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What I Mean When I Say “I Am an Atheist”

atheist section in heaven
Cartoon by Mike Lynch

While my deconversion from Christianity was a gradual process, I mark the last Sunday in November 2008, as the day when I finally admitted to myself and my wife Polly that I no longer was a Christian. On that day, Polly and I, along with our three youngest children, ages 19, 17, and 15, walked out of the doors of the Ney United Methodist Church never to return. Several months later, I sent a public letter to several hundred family members, friends, and former church members. Titled, Dear Family, Friends, and Former Parishioners, this painfully raw letter sets forth some of the reasons why I deconverted. While I still left the door open for some sort of God belief — say a deistic deity — it was clear, at least to me at the time, that I was an agnostic. After several months of having to repeatedly explain the term “agnostic,” and gaining a better understanding of atheism in general, I decided to jettison the agnostic label and self-identify as “atheist.”

I quickly learned that the label “atheist” carries with it all sorts of meanings and implications. Many Evangelicals, for example, think I am a “hardcore” atheist, whereas some atheists doubt whether I am an atheist at all. I have found that some atheists can be every bit as Fundamentalist as Evangelical Christians. If I am not their kind of atheist, I am no atheist at all. Years ago, I tangled with the promoters of Atheism+. While I am, politically, a liberal/progressive/socialist, because I refused to buy into or accept all the social justice baggage attached to Atheism+, my atheism was called into question. I lost numerous readers as a result of my refusal to bow to the Atheism+ god. I also faced reader defections from the other side of the atheist spectrum: libertarian (often Trump-supporting) atheists. These readers loved my atheism but hated my politics.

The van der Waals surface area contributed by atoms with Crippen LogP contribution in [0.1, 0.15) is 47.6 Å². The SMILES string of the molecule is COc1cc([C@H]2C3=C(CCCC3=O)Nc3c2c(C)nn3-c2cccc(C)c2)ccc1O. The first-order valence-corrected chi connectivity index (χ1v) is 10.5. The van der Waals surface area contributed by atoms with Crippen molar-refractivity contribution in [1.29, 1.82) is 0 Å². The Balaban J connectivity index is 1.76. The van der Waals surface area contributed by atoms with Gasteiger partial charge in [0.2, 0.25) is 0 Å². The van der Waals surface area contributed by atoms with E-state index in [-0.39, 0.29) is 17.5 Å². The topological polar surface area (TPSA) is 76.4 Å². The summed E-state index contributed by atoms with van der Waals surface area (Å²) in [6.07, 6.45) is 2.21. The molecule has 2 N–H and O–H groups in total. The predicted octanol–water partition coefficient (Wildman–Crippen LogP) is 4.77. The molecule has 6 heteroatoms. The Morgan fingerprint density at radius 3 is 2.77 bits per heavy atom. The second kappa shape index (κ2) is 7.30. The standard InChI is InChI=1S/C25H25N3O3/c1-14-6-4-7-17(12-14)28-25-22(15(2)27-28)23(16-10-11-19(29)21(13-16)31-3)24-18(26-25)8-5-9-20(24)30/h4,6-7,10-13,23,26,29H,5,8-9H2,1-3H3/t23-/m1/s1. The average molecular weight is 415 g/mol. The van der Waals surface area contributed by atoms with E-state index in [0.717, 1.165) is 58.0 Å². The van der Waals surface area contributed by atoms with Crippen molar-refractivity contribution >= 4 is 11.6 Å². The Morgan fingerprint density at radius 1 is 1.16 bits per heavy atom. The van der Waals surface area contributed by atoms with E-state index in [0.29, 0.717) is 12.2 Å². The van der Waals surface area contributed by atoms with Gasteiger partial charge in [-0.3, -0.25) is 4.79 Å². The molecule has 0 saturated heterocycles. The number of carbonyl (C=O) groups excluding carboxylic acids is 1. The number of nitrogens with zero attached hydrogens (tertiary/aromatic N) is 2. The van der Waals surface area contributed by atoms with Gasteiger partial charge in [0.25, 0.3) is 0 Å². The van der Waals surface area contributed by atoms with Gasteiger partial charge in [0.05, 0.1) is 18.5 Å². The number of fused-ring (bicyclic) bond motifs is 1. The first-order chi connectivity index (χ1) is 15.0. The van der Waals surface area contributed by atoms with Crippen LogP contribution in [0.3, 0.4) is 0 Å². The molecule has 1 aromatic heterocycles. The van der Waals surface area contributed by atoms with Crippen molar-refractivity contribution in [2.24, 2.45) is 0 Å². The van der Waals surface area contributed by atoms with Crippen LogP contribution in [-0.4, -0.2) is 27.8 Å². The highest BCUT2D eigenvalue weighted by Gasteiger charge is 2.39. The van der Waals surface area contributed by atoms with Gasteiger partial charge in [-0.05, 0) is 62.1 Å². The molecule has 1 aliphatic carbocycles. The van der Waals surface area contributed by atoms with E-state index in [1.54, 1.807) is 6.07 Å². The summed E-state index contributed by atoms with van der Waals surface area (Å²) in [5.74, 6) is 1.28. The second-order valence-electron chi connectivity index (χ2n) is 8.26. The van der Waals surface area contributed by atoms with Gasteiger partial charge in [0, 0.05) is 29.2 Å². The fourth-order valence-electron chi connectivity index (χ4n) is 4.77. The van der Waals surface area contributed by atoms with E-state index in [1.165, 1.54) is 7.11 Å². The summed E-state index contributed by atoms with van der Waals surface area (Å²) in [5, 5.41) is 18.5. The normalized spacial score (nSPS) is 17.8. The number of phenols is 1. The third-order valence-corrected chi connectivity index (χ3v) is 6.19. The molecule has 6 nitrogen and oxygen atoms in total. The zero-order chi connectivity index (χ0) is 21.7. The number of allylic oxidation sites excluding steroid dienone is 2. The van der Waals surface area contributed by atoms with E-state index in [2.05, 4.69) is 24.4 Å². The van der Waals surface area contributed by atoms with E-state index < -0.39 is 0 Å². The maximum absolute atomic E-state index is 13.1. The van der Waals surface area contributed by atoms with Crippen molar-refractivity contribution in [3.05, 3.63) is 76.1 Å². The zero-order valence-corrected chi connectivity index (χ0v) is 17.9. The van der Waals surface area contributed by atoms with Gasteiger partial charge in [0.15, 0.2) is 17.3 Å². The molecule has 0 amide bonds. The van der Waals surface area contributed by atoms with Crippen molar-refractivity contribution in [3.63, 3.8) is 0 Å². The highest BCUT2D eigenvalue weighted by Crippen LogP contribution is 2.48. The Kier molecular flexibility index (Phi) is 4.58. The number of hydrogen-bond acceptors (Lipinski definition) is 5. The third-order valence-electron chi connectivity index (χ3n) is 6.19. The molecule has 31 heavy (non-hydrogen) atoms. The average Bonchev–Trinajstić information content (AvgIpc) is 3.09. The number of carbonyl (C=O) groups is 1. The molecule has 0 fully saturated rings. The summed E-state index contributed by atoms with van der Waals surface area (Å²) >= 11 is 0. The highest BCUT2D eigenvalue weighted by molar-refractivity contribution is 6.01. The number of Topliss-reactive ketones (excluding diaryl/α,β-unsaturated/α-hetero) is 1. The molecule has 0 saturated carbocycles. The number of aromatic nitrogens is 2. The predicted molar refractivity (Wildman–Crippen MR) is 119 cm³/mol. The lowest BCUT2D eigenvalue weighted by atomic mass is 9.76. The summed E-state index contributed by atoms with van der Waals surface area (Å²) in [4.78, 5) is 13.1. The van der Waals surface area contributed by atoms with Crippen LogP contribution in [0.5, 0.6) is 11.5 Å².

Atheism, by definition, is the lack of belief in the existence of deities. Some atheists are anti-theists; a philosophical position that says all theism should be opposed. Christopher Hitchens was an anti-theist:

I’m not even an atheist so much as I am an antitheist; I not only maintain that all religions are versions of the same untruth, but I hold that the influence of churches, and the effect of religious belief, is positively harmful.

Other atheists are misotheists; people who actively hate one or more deities. While I can, at times — depending on the deity and religion in question — be an anti-theist or misotheist, I best describe myself as an agnostic atheist.

Wikipedia defines agnostic atheism this way:

Agnostic atheism is a philosophical position that encompasses both atheism and agnosticism. Agnostic atheists are atheistic because they do not hold a belief in the existence of any deity, and are agnostic because they claim that the existence of a demiurgic entity or entities is either unknowable in principle or currently unknown in fact.

Practically speaking, I don’t believe in the existence of deities, but I cannot know for certain whether some sort of deity may one day make itself known to us. Likely? No. Probable? No. Possible? Yes. I can say with great certainty that the God of Judaism, Islam, and Christianity does not exist. He is a mythical being created by humans centuries ago to explain their world and existence. I can say the same thing about the rest of the deities presently (or in the past) worshipped by humans. I see no sufficient evidence for their existence; thus I live my day-to-day life as an atheist.